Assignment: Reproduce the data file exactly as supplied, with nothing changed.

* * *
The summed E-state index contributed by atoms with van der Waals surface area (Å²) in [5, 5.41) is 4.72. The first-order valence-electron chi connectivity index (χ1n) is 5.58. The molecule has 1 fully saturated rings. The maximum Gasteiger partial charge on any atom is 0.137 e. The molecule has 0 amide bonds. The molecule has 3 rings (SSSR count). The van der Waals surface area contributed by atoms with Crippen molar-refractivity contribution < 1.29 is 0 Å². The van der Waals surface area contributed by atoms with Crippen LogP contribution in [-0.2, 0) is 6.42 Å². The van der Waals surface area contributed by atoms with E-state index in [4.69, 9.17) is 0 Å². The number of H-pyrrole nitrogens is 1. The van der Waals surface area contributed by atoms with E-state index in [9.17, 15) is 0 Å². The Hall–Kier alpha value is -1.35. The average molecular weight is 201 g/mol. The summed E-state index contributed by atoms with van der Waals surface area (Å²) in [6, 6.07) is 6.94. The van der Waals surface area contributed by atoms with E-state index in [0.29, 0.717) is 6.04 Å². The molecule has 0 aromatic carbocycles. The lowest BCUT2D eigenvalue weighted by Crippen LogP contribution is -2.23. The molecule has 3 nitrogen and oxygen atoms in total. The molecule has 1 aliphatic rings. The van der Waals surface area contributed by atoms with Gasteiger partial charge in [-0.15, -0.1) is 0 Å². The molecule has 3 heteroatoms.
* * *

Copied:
The summed E-state index contributed by atoms with van der Waals surface area (Å²) in [5, 5.41) is 4.72. The first-order valence-electron chi connectivity index (χ1n) is 5.58. The molecule has 1 fully saturated rings. The maximum Gasteiger partial charge on any atom is 0.137 e. The molecule has 0 amide bonds. The molecule has 3 rings (SSSR count). The van der Waals surface area contributed by atoms with Crippen molar-refractivity contribution < 1.29 is 0 Å². The van der Waals surface area contributed by atoms with Crippen LogP contribution in [-0.2, 0) is 6.42 Å². The van der Waals surface area contributed by atoms with E-state index in [4.69, 9.17) is 0 Å². The number of H-pyrrole nitrogens is 1. The van der Waals surface area contributed by atoms with E-state index in [9.17, 15) is 0 Å². The Hall–Kier alpha value is -1.35. The average molecular weight is 201 g/mol. The summed E-state index contributed by atoms with van der Waals surface area (Å²) in [6, 6.07) is 6.94. The van der Waals surface area contributed by atoms with E-state index in [0.29, 0.717) is 6.04 Å². The molecule has 0 aromatic carbocycles. The lowest BCUT2D eigenvalue weighted by Crippen LogP contribution is -2.23. The molecule has 3 nitrogen and oxygen atoms in total. The molecule has 1 aliphatic rings. The van der Waals surface area contributed by atoms with Gasteiger partial charge in [-0.15, -0.1) is 0 Å². The molecule has 3 heteroatoms.